Some Observations on Future Peace-Making

External military and political support for contenders has arguably been the single most important factor sustaining African internal wars.[4]  The grievances and greed that motivate the insurgencies ordinarily are local, but international support keeps them going.  Low-level insurgencies like those of Tuaregs in Niger and Mali, and the Casamançais in Senegal, remain at low level and have been more easily susceptible to settlements because the rebels have lacked significant external support.

Containment of the spill-over effects of internal wars is crucial.  Porous, unsecured borders allow rebels to take refuge in neighboring states and facilitate the movement of supplies, armaments, and refugees.  One strong recommendation follows: the disposition of African states to advance their own interests by supporting one or another contender in their neighbors' internal wars must be countered by regional and international pressures and incentives.

The negotiations that have led to settlements of Africa's internal wars often lasted as long as the wars themselves.  Observers talk about protracted civil wars; peace-makers must anticipate protracted talks-about-talks, intermittent negotiations, piecemeal cease-fires and agreements, and maybe, someday, comprehensive peace agreements.

Successful settlements involve a great diversity of external actors -regional and international organizations, other African countries, NGO's.  There does not seem to be any optimal combination of parties.  It does seem to be important that one or several parties take "ownership" of the negotiation process.

The domestic parties to internal wars are the key actors in any negotiations and settlements. If governments and negotiators are to settle with rebels, especially those who have not yet suffered a decisive military defeat, they need to be bought off by giving their leaders positions in government, disbursing money to their constituents, and disarming and incorporating their fighters into armies - and paying them a living wage.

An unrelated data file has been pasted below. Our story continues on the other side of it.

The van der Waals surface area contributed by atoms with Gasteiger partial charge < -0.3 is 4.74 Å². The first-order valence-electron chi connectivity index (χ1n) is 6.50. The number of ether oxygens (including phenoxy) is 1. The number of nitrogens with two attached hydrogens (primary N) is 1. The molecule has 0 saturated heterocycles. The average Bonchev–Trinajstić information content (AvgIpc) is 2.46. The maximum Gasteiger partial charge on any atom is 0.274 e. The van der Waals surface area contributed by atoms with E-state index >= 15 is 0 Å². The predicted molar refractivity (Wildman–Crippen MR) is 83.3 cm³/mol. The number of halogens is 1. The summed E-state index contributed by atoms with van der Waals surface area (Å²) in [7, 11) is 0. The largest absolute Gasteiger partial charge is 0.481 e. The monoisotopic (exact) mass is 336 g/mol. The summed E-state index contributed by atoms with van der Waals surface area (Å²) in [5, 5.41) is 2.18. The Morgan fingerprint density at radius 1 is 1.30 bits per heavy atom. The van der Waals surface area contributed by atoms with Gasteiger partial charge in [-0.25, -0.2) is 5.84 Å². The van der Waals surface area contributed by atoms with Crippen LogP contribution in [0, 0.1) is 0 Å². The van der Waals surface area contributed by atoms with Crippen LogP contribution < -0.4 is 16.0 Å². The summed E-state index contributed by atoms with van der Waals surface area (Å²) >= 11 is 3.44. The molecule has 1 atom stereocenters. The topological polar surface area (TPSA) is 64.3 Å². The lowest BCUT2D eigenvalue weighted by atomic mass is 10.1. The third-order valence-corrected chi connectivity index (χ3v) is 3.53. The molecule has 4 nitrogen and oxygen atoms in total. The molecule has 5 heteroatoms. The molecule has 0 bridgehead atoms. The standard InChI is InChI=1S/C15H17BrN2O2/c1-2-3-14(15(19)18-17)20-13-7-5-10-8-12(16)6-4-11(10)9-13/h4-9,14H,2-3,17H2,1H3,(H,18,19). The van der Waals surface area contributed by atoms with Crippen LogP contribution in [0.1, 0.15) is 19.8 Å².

The major powers outside Africa, including the US and Europe, ordinarily do not take a leading role in negotiations; that is better left to Africans.  Where they can play a major part is in providing some of the inducements that nudge the contenders toward agreement, and in providing the means for security guarantees.[5]

Regional and international peacekeepers have played an important role in a number of African internal wars.  But they are only effective to the extent that some key conditions are met: that peacekeeping is accepted by the main domestic contenders; that the peacekeepers have broad and flexible mandates; and that the sponsoring international actors provide ample logistic support. These conditions are not always satisfied - see the AU operations in Darfur - and are only likely to be met, if at all, late in the negotiation process.

(Note: See attached table in file bellow)


[1] Not included are one-sided genocidal massacres like those of Equatorial Guinea (1969-79) and Zimbabwe (1982-87).

[2] Barbara Harff, "Assessing Risks of Genocide and Politicide," in Monty G. Marshall and T. R. Gurr, Peace and Conflict 2005: A Global Survey of Armed Conflicts, Self-Determination Movements, and Democracy (College Park: Center for International Development and Conflict Management, University of Maryland, 2005), p. 58; Jay Ulfelder and Benjamin Valentino, "Assessing the Risks of State Sponsored Mass Killings," Science Applications International Corporation (SAIC) for the Political Instability Task Force, February 2008.

[3] An earlier episode in this recurring conflict was a 1988 Hutu uprising in northern Burundi in which hundreds of Tutsis were killed and as many as 20,000 Hutus were massacred in retaliation.  An earlier genocide against Hutus was carried out by Tutsis between 1965 and 1973 with a death toll estimated at 100 to 200,000.  Neither of these were wars fought by armed, organized political contenders like the 1993-2006 conflict.

[4] Much research has been done on the causes and consequences of  international meddling in internal wars.  See among many other examples Stephen Saideman, The Ties that Divide: Ethnic Politics, Foreign Policy, and International Conflict (New York: Columbia University Press, 2001) and a recent overview by Monica Duffy Toft and Stephen Saideman, "Self-Determination Movements and Their Outcomes," pp. 39-50 in J. Joseph Hewitt, Jonathan Wilkenfeld, and T. R. Gurr, Peace and Conflict 2010 (Boulder, CO: Paradigm Publishers, 2009).

[5] Security guarantees have been shown in comparative studies to be crucial for reaching settlements and ensuring that wars do not resume.  One study to be recommended is Barbara F. Walter's Committing to Peace: The Successful Settlement of Civil Wars (Princeton: Princeton University Press, 2002).